She looked at me, and then she did the worst thing. If she had sulked or shouted, I would know I had mastered her. Instead she laughed.
I reached over and slapped her. Her face turned red, but she did not cry. She ran back up the steps. Aleydis and Lisbeth peered down at me solemnly.
I had a feeling then. This is how it will be with her mother, I thought, except that I will not be able to slap her.
I filled the pots and carried them to the top of the steps. Cornelia had disappeared. Maertge was still sitting with Johannes. I took one of the pots inside and back to the cooking kitchen, where I built up the fire, filled the copper kettle, and put it on to heat.
When I came back Cornelia was outside again, her face still flushed. The girls were playing with tops on the grey and white tiles. None of them looked up at me.
The pot I had left was missing. I looked into the canal and saw it floating, upside down, just out of reach of the stairs.
“Yes, you will be a handful,” I murmured. I looked around for a stick to fish it out with but could find none. I filled the other pot again and carried it inside, turning my head so that the girls could not see my face. I set the pot next to the kettle on the fire. Then I went outside again, this time with a broom.
Cornelia was throwing stones at the pot, probably hoping to sink it.
“I’ll slap you again if you don’t stop.”
“I’ll tell our mother. Maids don’t slap us.” Cornelia threw another stone.
“Shall I tell your grandmother what you’ve done?”
A fearful look crossed Cornelia’s face. She dropped the stones she held.
A boat was moving along the canal from the direction of the Town Hall. I recognized the man poling from earlier that day—he had delivered his load of bricks and the boat was riding much higher. He grinned when he saw me.
I blushed. “Please, sir,” I began, “can you help me get that pot?”
“Oh, you’re looking at me now that you want something from me, are you? There’s a change!”
Cornelia was watching me curiously.
I swallowed. “I can’t reach the pot from here. Perhaps you could—”
The man leaned over, fished out the pot, dumped the water from it, and held it out to me. I ran down the steps and took it from him. “Thank you. I’m most grateful.”
He did not let go of the pot. “Is that all I get? No kiss?” He reached over and pulled my sleeve. I jerked my arm away and wrestled the pot from him.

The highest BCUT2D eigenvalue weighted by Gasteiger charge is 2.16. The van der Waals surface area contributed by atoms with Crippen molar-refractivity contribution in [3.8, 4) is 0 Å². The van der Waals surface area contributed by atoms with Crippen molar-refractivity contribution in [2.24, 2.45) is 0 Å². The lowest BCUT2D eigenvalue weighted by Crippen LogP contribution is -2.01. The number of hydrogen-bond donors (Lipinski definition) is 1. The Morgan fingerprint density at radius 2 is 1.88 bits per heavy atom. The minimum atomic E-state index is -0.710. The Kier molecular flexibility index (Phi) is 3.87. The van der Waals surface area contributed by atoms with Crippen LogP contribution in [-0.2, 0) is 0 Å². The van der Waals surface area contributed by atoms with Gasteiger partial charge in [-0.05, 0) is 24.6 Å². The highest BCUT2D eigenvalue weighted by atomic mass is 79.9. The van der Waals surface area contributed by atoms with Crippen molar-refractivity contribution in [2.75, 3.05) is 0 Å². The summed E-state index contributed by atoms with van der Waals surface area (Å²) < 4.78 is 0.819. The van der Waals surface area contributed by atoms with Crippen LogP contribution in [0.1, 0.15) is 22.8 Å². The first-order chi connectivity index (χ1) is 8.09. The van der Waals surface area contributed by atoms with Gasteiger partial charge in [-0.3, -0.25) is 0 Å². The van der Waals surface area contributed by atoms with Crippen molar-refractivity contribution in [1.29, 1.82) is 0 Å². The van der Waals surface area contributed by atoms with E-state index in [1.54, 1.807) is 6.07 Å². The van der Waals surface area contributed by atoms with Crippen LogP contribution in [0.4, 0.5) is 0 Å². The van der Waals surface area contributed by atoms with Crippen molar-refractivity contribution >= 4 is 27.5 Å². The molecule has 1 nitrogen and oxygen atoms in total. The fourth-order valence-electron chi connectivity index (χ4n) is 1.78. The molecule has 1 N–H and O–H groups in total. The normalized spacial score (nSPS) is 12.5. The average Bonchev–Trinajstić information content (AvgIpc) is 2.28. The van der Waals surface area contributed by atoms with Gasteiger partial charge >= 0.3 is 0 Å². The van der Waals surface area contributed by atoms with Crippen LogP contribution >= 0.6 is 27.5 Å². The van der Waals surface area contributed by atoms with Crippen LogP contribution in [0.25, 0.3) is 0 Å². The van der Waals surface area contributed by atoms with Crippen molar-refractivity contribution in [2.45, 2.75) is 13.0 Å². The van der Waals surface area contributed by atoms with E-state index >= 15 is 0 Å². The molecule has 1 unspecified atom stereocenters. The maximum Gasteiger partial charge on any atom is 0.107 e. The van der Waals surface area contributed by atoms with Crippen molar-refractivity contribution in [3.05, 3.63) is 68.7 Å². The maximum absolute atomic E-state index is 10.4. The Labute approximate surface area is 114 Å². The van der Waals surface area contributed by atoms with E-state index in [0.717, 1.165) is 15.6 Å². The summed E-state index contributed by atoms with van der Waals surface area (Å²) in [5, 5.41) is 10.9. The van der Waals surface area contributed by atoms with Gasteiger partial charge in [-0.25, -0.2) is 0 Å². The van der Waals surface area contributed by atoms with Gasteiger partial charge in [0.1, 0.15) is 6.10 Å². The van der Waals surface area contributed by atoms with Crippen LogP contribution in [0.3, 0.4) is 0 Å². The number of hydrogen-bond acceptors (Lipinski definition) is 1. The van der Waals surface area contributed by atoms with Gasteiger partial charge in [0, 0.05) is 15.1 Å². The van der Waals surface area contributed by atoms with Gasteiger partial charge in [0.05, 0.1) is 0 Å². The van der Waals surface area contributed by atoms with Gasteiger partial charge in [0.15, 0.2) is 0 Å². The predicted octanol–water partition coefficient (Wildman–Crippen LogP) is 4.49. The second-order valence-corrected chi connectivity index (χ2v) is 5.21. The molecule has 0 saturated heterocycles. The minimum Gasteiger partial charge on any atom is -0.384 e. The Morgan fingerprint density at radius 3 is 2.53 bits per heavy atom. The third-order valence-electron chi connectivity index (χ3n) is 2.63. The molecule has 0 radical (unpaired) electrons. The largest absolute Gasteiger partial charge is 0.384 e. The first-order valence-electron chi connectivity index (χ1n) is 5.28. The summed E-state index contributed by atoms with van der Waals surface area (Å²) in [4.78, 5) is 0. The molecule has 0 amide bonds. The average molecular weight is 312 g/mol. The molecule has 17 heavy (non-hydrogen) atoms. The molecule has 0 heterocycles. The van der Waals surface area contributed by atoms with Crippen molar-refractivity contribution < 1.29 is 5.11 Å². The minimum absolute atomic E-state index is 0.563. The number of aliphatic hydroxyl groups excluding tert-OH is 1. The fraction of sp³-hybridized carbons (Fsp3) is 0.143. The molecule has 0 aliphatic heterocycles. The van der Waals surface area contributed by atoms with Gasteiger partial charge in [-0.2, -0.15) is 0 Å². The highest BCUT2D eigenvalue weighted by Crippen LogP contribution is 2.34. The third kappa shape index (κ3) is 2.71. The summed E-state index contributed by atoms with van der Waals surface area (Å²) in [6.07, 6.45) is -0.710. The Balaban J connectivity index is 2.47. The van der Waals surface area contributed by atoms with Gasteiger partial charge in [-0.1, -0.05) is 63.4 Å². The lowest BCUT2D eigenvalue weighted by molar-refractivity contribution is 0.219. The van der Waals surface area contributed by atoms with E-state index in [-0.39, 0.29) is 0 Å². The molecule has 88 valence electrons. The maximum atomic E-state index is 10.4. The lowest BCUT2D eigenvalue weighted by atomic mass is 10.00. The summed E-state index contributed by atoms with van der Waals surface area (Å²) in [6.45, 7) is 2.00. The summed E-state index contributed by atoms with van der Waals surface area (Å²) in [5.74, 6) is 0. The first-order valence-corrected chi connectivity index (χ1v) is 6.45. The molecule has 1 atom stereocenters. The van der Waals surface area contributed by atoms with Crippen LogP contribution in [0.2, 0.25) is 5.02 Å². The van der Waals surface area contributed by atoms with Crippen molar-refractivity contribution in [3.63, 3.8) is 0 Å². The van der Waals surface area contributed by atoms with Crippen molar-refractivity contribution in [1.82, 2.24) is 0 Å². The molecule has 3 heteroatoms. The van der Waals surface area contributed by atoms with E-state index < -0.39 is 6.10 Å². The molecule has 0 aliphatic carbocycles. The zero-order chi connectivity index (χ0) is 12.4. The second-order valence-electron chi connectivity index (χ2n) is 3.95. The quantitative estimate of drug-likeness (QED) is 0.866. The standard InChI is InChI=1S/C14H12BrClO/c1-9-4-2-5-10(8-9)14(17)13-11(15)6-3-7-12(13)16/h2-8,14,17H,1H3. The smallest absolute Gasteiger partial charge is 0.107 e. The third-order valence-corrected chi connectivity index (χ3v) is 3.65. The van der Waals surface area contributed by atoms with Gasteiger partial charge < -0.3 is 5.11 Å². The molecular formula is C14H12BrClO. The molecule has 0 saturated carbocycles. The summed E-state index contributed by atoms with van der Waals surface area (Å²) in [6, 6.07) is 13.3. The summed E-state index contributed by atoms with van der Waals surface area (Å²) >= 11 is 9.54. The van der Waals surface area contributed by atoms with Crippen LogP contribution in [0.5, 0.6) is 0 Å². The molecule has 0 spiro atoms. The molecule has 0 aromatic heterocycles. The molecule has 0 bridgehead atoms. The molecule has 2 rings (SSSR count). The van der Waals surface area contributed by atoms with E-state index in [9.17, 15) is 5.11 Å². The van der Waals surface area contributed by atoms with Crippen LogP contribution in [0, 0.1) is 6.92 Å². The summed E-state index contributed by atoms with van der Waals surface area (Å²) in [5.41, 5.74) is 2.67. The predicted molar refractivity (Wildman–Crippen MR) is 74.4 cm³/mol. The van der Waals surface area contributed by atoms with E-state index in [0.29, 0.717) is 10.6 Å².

“Not this time,” I said as lightly as I could. I was never good at that sort of talk.
He laughed. “I’ll be looking for pots every time I pass here now, won’t I, young miss?” He winked at Cornelia. “Pots and kisses.” He took up his pole and pushed off.
As I climbed the steps back to the street I thought I saw a movement in the middle window on the first floor, the room where he was. I stared but could see nothing except the reflected sky.
Catharina returned while I was taking down laundry in the courtyard. I first heard her keys jangling in the hallway. They hung in a great bunch just below her waist, bouncing against her hip. Although they looked uncomfortable to me, she wore them with great pride. I then heard her in the cooking kitchen, giving orders to Tanneke and the boy who had carried things from the shops for her. She spoke harshly to both.
I continued to pull down and fold bedsheets, napkins, pillowcases, tablecloths, shirts, chemises, aprons, handkerchiefs, collars, caps. They had been hung carelessly, bunched in places so that patches of cloth were still damp. And they had not been shaken first, so there were creases everywhere. I would be ironing much of the day to make them presentable.
Catharina appeared at the door, looking hot and tired, though the sun was not yet at its highest. Her chemise puffed out messily from the top of her blue dress, and the green housecoat she wore over it was already crumpled. Her blond hair was frizzier than ever, especially as she wore no cap to smooth it. The curls fought against the combs that held them in a bun.
She looked as if she needed to sit quietly for a moment by the canal, where the sight of the water might calm and cool her.
I was not sure how I should be with her—I had never been a maid, nor had we ever had one in our house. There were no servants on our street. No one could afford one. I placed the laundry I was folding in a basket, then nodded at her. “Good morning, madam.”
She frowned and I realized I should have let her speak first. I would have to take more care with her.
“Tanneke has taken you round the house?” she said.
“Well, then, you will know what to do and you will do it.” She hesitated, as if at a loss for words, and it came to me that she knew little more about being my mistress than I did about being her maid. Tanneke had probably been trained by Maria Thins and still followed her orders, whatever Catharina said to her.
I would have to help her without seeming to.
“Tanneke has explained that besides the laundry you want me to go for the meat and fish, madam,” I suggested gently.
Catharina brightened. “Yes. She will take you when you finish with the washing here. After that you will go every day yourself. And on other errands as I need you,” she added.
“Yes, madam.” I waited. When she said nothing else I reached up to pull a man’s linen shirt from the line.
What People are Saying About This